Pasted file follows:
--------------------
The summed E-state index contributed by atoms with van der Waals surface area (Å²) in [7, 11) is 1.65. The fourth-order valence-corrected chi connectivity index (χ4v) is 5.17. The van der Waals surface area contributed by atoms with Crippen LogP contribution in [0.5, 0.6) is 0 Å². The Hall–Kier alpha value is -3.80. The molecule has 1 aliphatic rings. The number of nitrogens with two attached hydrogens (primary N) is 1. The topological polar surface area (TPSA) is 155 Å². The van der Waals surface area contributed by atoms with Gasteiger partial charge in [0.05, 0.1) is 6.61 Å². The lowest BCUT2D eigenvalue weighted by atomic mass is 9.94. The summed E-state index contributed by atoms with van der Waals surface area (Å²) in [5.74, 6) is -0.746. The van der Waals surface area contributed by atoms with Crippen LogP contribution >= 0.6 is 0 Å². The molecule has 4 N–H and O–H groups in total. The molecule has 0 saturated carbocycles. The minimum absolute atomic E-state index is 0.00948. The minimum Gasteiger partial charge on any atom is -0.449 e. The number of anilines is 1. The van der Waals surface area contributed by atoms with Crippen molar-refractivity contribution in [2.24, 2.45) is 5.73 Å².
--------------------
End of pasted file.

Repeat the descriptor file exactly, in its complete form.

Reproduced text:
The summed E-state index contributed by atoms with van der Waals surface area (Å²) in [7, 11) is 1.65. The fourth-order valence-corrected chi connectivity index (χ4v) is 5.17. The van der Waals surface area contributed by atoms with Crippen LogP contribution in [0.5, 0.6) is 0 Å². The Hall–Kier alpha value is -3.80. The molecule has 1 aliphatic rings. The number of nitrogens with two attached hydrogens (primary N) is 1. The topological polar surface area (TPSA) is 155 Å². The van der Waals surface area contributed by atoms with Gasteiger partial charge in [0.05, 0.1) is 6.61 Å². The lowest BCUT2D eigenvalue weighted by atomic mass is 9.94. The summed E-state index contributed by atoms with van der Waals surface area (Å²) in [5.74, 6) is -0.746. The van der Waals surface area contributed by atoms with Crippen LogP contribution >= 0.6 is 0 Å². The molecule has 4 N–H and O–H groups in total. The molecule has 0 saturated carbocycles. The minimum absolute atomic E-state index is 0.00948. The minimum Gasteiger partial charge on any atom is -0.449 e. The number of anilines is 1. The van der Waals surface area contributed by atoms with Crippen molar-refractivity contribution in [2.24, 2.45) is 5.73 Å².